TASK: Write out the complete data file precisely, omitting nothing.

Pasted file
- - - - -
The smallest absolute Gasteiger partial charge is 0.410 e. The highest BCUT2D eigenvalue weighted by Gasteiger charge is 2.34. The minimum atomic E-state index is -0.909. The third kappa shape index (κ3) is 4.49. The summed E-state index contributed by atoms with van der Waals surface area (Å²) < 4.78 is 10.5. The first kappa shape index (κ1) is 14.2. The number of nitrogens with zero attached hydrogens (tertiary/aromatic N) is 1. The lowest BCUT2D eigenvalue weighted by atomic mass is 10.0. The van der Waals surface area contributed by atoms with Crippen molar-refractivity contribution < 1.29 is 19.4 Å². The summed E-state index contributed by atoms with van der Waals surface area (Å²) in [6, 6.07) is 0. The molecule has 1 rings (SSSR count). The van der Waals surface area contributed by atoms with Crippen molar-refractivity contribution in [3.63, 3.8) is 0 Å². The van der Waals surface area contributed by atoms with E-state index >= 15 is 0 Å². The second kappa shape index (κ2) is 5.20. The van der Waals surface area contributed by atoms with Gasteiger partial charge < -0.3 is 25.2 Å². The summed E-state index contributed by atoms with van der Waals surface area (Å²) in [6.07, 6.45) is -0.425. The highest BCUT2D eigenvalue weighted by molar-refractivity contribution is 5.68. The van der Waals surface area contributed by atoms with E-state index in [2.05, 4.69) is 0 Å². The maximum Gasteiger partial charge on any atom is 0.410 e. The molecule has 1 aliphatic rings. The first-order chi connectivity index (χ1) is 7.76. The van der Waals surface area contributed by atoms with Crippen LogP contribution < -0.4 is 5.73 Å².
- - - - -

The smallest absolute Gasteiger partial charge is 0.410 e. The highest BCUT2D eigenvalue weighted by Gasteiger charge is 2.34. The minimum atomic E-state index is -0.909. The third kappa shape index (κ3) is 4.49. The summed E-state index contributed by atoms with van der Waals surface area (Å²) < 4.78 is 10.5. The first kappa shape index (κ1) is 14.2. The number of nitrogens with zero attached hydrogens (tertiary/aromatic N) is 1. The lowest BCUT2D eigenvalue weighted by atomic mass is 10.0. The van der Waals surface area contributed by atoms with Crippen molar-refractivity contribution < 1.29 is 19.4 Å². The summed E-state index contributed by atoms with van der Waals surface area (Å²) in [6, 6.07) is 0. The molecule has 1 rings (SSSR count). The van der Waals surface area contributed by atoms with Crippen molar-refractivity contribution in [3.63, 3.8) is 0 Å². The van der Waals surface area contributed by atoms with E-state index >= 15 is 0 Å². The second kappa shape index (κ2) is 5.20. The van der Waals surface area contributed by atoms with Gasteiger partial charge < -0.3 is 25.2 Å². The summed E-state index contributed by atoms with van der Waals surface area (Å²) in [6.07, 6.45) is -0.425. The highest BCUT2D eigenvalue weighted by molar-refractivity contribution is 5.68. The van der Waals surface area contributed by atoms with E-state index in [2.05, 4.69) is 0 Å². The maximum Gasteiger partial charge on any atom is 0.410 e. The molecule has 1 aliphatic rings. The first-order chi connectivity index (χ1) is 7.76. The van der Waals surface area contributed by atoms with Crippen LogP contribution < -0.4 is 5.73 Å².